Nepal suffered its worst earthquake in 80 years on April 25, 2015. The country was hit by a 7.8-magnitude quake that has lead to widespread destruction and a death toll that could reach 10,000.
The Asian nation has a very limited infrastructure, which has been pushed beyond its breaking point, and numerous countries around the world have pledged immediate aid and supplies. Humanitarian groups such as the Red Cross, Oxfam, CARE and Save the Children are working to provide shelter, clean water, sanitation and emergency food supplies.
Nepal has a shortage of manned helicopters, so drones are helping to fill the gap. Drones are being used for aerial photography and to map areas affected by the earthquake. That information will be passed on to aid crews and rescue workers on the ground.
The imagery captured by drones will be processed into 3D models of the terrain below. These 3D models will give responders more detailed information about the destruction than traditional 2D maps.
The rough terrain of Nepal and the weather are major factors for the use of drones. The small UAVs can cover a large area more quickly than ground-based surveys, and satellite visibility is an issue in Nepal, especially over the last few days due to overcast conditions and communication lines being down.
Rahul Singh, director of the charity Global Medic, says drones make delivery of aid more efficient by getting everyone more information. “We can tell you what roads are out, where landslides occurred, where you’re blocked, we can figure out where people are taking refuge,” he says.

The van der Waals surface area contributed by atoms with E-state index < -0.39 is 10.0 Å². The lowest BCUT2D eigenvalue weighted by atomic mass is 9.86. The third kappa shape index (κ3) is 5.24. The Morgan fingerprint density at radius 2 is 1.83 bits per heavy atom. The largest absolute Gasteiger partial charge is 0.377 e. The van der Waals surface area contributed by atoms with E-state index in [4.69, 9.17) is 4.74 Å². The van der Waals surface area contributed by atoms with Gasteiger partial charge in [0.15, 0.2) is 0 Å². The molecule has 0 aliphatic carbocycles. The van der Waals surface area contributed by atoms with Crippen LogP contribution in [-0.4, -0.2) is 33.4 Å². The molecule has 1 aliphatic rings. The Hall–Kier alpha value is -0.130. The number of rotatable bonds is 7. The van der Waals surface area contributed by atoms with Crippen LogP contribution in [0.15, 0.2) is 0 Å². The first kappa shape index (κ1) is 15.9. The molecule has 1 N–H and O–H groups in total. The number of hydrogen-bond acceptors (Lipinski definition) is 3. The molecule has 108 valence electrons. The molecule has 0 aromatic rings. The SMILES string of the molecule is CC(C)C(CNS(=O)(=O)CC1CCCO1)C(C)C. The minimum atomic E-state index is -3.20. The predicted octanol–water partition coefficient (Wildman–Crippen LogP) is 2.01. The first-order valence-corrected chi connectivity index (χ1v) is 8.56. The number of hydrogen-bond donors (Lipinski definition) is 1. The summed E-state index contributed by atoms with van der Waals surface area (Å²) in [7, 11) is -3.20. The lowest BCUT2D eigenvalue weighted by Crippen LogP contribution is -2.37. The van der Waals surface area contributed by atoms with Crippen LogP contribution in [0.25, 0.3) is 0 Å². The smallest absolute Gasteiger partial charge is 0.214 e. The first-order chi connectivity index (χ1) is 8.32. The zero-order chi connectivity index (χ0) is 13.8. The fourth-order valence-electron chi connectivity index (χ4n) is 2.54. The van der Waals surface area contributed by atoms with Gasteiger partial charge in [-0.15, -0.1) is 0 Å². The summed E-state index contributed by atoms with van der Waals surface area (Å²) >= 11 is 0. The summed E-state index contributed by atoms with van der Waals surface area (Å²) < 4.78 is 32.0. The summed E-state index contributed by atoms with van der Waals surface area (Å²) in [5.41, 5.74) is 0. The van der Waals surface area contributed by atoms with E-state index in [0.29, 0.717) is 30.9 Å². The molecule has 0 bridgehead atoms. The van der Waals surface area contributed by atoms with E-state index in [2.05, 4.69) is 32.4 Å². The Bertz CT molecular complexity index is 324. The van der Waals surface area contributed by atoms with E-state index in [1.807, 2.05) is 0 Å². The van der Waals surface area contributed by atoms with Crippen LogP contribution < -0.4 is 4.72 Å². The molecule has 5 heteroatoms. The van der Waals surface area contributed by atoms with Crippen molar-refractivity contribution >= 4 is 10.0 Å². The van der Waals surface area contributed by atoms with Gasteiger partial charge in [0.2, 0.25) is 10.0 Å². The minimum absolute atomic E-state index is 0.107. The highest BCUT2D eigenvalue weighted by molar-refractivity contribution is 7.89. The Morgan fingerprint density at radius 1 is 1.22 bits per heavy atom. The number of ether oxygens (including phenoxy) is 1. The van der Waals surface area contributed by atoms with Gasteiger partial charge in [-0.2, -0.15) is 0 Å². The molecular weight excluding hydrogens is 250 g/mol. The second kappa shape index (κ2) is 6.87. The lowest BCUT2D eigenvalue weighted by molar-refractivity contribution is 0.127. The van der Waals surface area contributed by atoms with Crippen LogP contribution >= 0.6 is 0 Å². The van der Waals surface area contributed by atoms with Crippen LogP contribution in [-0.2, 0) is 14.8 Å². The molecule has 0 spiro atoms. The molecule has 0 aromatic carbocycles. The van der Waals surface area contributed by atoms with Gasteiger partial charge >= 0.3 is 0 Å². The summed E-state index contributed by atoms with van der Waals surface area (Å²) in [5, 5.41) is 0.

So where are all the drones coming from? All over the world, actually. Global Medic, based in Canada, has already begun flying UAVs in the disaster area, and India has announced its sending drones as well. More international teams of drone pilots are headed to Nepal, where they will conduct aerial surveys of areas identified as a high priority by the U.N. Office for the Coordination of Humanitarian Affairs and UNICEF.
The Humanitarian UAV Network, also known as UAViators, is organizing more international teams to help in the relief efforts. Team Rubicon, staffed by U.S. military veterans, is already in Nepal with drones in tow. And as of Tuesday, teams from the U.S. drone startup SkyCatch and drone services provider Halo Drop were en route to Nepal, too, according to reports.
Amateur drone footage in the video below, filmed a day after the Nepal earthquake, shows a moving bird’s-eye view of the devastation in Kathmandu.